Putting such “ad blockers” within reach of hundreds of millions of iPhone and iPad users threatens to disrupt the $70 billion annual mobile-marketing business, where many publishers and tech firms hope to generate far more revenue from a growing mobile audience. If fewer users see ads, publishers—and other players such as ad networks—will reap less revenue. The move also is a competitive weapon against Apple rival Google Inc., which makes more money from Internet advertising than any other company in the world.
How prevalent is the use of ad-blocking and how much impact does it have?
As mentioned above, the #1 ad-blocking application (AdBlock) has already been downloaded over 200 million times. In terms of the dollars and cents impact, a recent study jointly conducted by Adobe and PageFair indicates that about 16% of US users are blocking ads on their browsers. This, they claim, cost publishers about $10.7 billion last year.
[a pdf of this study can be downloaded here]
$10.7 billion on browsers? Wow! What about for mobile?
In a research note UBS published two days ago, they suggest that ad-blocking on mobile devices won’t become a mainstream activity and therefore expect that its impact on advertising sales is going to be much smaller. “At most,” the firm estimates, “the industry might lose $1 billion or so in revenue.”
So…what does this mean to me?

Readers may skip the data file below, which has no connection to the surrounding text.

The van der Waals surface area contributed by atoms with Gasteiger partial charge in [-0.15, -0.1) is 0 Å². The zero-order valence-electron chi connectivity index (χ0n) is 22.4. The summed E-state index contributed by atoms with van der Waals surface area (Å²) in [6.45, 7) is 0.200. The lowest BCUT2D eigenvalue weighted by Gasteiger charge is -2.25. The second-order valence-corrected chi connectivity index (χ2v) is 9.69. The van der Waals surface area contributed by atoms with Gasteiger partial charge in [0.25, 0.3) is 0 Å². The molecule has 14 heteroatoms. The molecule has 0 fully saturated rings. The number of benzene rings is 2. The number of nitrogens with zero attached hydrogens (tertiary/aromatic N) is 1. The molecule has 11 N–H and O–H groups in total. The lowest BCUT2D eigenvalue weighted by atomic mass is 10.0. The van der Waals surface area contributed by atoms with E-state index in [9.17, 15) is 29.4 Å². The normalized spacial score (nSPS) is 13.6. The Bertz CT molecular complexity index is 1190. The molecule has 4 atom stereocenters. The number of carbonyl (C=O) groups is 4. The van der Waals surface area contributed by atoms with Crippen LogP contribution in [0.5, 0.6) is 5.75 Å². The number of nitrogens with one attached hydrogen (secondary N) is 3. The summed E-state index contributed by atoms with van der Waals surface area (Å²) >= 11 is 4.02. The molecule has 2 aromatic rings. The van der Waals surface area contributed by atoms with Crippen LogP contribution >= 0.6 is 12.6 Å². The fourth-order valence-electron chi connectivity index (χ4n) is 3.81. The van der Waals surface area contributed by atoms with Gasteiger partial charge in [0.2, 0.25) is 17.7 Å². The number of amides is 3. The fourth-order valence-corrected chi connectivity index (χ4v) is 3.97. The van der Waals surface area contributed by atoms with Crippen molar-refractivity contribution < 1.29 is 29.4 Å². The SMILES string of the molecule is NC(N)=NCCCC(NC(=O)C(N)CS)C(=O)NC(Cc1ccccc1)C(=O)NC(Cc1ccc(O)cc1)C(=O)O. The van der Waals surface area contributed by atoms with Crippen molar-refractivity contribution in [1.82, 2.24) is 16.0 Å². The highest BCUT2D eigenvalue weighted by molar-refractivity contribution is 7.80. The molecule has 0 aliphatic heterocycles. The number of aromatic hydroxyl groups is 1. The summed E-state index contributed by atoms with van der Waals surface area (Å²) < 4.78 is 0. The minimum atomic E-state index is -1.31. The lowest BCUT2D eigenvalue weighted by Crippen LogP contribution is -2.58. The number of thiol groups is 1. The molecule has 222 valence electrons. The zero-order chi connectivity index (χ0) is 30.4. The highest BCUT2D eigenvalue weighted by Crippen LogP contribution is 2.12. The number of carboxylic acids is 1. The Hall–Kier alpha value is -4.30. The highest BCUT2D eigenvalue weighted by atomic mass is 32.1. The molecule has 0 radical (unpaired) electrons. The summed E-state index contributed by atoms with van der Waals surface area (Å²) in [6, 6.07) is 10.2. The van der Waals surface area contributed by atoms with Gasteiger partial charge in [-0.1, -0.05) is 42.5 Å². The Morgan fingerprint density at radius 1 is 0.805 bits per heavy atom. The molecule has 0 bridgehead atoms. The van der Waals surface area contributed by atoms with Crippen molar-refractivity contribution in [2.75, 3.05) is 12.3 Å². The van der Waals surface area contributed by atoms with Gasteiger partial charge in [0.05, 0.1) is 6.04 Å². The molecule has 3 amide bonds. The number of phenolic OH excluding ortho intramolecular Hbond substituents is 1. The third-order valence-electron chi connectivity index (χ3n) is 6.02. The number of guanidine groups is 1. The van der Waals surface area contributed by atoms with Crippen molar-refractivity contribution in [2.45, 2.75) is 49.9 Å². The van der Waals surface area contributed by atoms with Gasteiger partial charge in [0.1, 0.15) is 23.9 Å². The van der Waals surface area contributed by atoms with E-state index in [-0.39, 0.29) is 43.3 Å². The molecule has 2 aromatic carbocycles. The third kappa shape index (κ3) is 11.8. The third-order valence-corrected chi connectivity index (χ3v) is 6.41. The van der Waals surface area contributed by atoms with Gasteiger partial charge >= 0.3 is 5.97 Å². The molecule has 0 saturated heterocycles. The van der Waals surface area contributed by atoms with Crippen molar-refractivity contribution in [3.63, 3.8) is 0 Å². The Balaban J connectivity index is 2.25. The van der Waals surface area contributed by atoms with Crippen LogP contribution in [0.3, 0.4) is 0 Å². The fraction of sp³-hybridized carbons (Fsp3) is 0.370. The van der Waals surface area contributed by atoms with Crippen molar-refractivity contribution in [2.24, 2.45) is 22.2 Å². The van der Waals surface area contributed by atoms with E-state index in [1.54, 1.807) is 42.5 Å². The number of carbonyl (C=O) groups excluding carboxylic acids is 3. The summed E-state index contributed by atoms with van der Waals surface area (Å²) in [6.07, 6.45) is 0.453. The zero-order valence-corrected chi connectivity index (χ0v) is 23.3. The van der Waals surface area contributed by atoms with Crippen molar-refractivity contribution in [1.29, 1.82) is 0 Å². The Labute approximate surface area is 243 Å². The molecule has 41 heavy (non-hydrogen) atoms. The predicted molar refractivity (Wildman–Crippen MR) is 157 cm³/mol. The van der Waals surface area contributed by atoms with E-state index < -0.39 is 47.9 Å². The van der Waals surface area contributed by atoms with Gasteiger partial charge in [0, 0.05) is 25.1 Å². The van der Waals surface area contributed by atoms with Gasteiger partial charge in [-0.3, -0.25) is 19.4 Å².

Maybe nothing at all. If UBS is correct and ad-blocking doesn’t go mainstream, then business may very well continue as is (though keep in mind that “as is” includes 16% of the people already blocking ads on browsers). But given that the three most downloaded apps in Apple’s iTunes store are currently all ad-blocking, it might be worth considering this is more of a change than just a fad. And if that is indeed the case, here are a few things to keep in mind going forward:
- Do Your Research: If you’re spending ad money on web advertising, be judicious about where your money is being spent. There’s no point in buying ads–or at least paying the same rate as before–if those spots are just going to be blocked by a large percentage of users. So keep an eye on this quickly shifting landscape and, when possible, request metrics as recent as possible.
- App-ortunity: One place where ads are not being blocked is inside of apps. Perhaps this will change going forward, but likely not any time soon–or at least with uniform transformation– as apps (unlike the browsers) are much more diversely constructed.
- Quality Content: The best kind of advertising is the kind that doesn’t feel like advertising at all. That’s why, for example, product placement has become so popular in recent years. And the easiest way to avoid eliciting that dreaded sense of I’m-trying-to-sell-you-something is by creating quality content that is enjoyable and entertaining in its own right. So whether that means crafting compelling videos, high-caliber images or considering more unorthodox channels (i.e. podcasts, digital magazines), there’s some solace to be taking in a single, simple notion: If you create something people actually want to see, then they won’t go out of their way to block it.
[note: an earlier version of this piece incorrectly indicated that UBS’s estimate contradicted figures from Adobe/PageFair. It was pointed out, however, that the UBS estimates refer exclusively to mobile and therefore do not present a contraction. This has since been amended].